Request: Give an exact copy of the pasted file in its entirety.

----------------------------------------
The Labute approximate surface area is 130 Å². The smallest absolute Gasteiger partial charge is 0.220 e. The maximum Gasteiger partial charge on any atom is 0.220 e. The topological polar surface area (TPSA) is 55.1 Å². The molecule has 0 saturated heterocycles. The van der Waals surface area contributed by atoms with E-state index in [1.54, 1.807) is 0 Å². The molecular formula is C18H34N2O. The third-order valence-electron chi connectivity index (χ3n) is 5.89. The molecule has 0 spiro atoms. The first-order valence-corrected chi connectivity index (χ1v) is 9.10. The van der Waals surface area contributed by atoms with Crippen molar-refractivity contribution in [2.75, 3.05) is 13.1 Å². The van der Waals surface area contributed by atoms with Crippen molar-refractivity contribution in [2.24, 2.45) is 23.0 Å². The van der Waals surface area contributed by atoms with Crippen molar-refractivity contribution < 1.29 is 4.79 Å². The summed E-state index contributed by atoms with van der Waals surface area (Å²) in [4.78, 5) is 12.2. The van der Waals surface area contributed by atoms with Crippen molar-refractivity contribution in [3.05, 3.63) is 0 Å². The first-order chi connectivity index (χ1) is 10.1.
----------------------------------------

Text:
The Labute approximate surface area is 130 Å². The smallest absolute Gasteiger partial charge is 0.220 e. The maximum Gasteiger partial charge on any atom is 0.220 e. The topological polar surface area (TPSA) is 55.1 Å². The molecule has 0 saturated heterocycles. The van der Waals surface area contributed by atoms with E-state index in [1.54, 1.807) is 0 Å². The molecular formula is C18H34N2O. The third-order valence-electron chi connectivity index (χ3n) is 5.89. The molecule has 0 spiro atoms. The first-order valence-corrected chi connectivity index (χ1v) is 9.10. The van der Waals surface area contributed by atoms with Crippen molar-refractivity contribution in [2.75, 3.05) is 13.1 Å². The van der Waals surface area contributed by atoms with Crippen molar-refractivity contribution in [2.24, 2.45) is 23.0 Å². The van der Waals surface area contributed by atoms with Crippen molar-refractivity contribution < 1.29 is 4.79 Å². The summed E-state index contributed by atoms with van der Waals surface area (Å²) in [4.78, 5) is 12.2. The van der Waals surface area contributed by atoms with Crippen molar-refractivity contribution in [3.05, 3.63) is 0 Å². The first-order chi connectivity index (χ1) is 10.1.